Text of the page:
Discussions

News: J2EE for Beginners: EJOSA Revolutions 2.2 Released

  1. Lofi Dewanto wrote:

    "The bane of many a J2EE novice has been the complexity associated with developing J2EE applications, using servlets and EJBs. Many commercial J2EE products that tried to address this problem failed either because their products were cluttered with features that overwhelmed J2EE beginners or simply because they failed to contribute to the explanation of the underlying development process itself.

    The Enterprise Java Open Source Architecture (EJOSA) Template was built to help computer science students, at the University of Munster, develop J2EE projects with a low learning curve. With little to no experience in J2EE, and a modest experience in Java, students were able to use the EJOSA template to create robust and production-ready J2EE projects. In the first part of this article, EJOSA architect Lofi Dewanto takes a close look at this magic template -- Enhydra (Web container), JOnAS (EJB container) and HypersonicSQL (data container for development) or Firebird DBMS (data container for production)."

    See: http://www.objectweb.org/phorum/read.php?admview=1&f=29&i=10171&t=10171

    http://www.jaxmagazine.com/itr/online_artikel/psecom,id,653,nodeid,147.html

    http://prdownloads.sourceforge.net/ejosa/ejosa-revo2.2-doc.pdf?download
  2. Beginners have to know all these open source containers are not used a lot in the real world.
    They would better spend time learning Struts, Spring, and Hibernate.
    For app servers, Websphere and Weblogic are the most common ones.
    This kind of skills will interest companies when seeking a job.
  3. <quote>
    They would better spend time learning Struts, Spring, and Hibernate.
    </quote>

    This article is the part one. In the part two I'll show all the possibilities for "presentation" and "business" implementation technologies.

    The most important point for all the beginners is actually learning standards and specifications. Through such standards and specifications (EJB, Servlet, J2EE, ...) it is possible to learn the "concepts" without beeing dependent on the "products". And here lies the power of J2EE spec. and Java in general (JCP).

    <quote>
    For app servers, Websphere and Weblogic are the most common ones.
    </quote>

    Many of us forget to understand the concept behind the products. Using products like Websphere and Weblogic with all their "easy to use" wizards, assistants and administrator consoles, won't help me to understand the concept behind the products.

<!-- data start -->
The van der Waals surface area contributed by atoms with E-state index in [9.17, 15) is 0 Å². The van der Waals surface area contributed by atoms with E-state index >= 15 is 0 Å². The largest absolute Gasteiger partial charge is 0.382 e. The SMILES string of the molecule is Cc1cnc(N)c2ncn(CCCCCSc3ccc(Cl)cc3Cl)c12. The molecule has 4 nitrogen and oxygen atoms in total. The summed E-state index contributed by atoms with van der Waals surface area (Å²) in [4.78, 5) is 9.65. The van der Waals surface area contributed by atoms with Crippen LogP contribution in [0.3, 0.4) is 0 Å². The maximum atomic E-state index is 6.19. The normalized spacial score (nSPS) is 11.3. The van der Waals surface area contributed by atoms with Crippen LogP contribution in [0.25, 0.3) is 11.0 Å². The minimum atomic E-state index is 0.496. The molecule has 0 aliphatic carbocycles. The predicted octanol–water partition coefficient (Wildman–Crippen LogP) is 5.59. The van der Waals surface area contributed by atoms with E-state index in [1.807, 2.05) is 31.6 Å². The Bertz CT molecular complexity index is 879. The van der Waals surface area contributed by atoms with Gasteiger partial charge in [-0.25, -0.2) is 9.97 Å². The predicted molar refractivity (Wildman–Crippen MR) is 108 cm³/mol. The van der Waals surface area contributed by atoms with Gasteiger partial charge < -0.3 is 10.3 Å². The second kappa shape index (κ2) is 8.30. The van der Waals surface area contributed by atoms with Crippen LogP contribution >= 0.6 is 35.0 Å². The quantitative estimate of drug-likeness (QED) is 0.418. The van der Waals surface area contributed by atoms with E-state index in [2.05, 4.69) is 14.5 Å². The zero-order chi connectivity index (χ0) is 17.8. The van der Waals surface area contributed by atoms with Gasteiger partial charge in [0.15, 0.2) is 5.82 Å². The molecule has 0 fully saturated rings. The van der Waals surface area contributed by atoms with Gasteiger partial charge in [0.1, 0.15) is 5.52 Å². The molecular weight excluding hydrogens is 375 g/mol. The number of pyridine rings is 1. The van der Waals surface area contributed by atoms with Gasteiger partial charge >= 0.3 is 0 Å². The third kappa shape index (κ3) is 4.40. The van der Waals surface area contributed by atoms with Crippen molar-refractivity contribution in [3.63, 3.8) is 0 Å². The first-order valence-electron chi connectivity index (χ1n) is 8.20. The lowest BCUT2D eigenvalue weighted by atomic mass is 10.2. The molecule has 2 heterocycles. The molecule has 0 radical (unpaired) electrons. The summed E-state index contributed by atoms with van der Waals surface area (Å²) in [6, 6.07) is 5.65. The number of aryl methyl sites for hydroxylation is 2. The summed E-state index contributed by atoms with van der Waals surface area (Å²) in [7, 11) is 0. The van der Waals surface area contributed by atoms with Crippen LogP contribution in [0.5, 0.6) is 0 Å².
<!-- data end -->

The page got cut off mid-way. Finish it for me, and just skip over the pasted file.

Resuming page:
<quote>
    This kind of skills will interest companies when seeking a job.
    </quote>

    You cannot prepare them to be able to use all the products available on the market. So, the solution is to let them understand the "concepts" and not the products!
    If you understand the concepts you can extend your knowledge to understand the products but not another way around.

    Regards,
    Lofi.
  4. The second part of the EJOSA article is online:

    Delving into EJOSA - Part II - A Look into the Architecture and Development Process using the Magic Template.
    by Blasius Lofi Dewanto.

    The first part of this series introduced us to the EJOSA magic template - a solution for J2EE beginners who wish to overcome the complexity of J2EE application development by using Open Source Software (OSS). In the second part of this series, we will move further into the workings of EJOSA Template and look at the specification directory, which is the most important part of EJOSA Template; the business layer, where you implement the specification with available Java technologies; the presentation layer that represents the view of the business logics; and the road ahead for the EJOSA Template.

    Read part II at:
    http://www.jaxmagazine.com/itr/online_artikel/psecom,id,671,nodeid,147.html

    Part I:
    http://www.jaxmagazine.com/itr/online_artikel/psecom,id,653,nodeid,147.html

    Have fun!
    Lofi.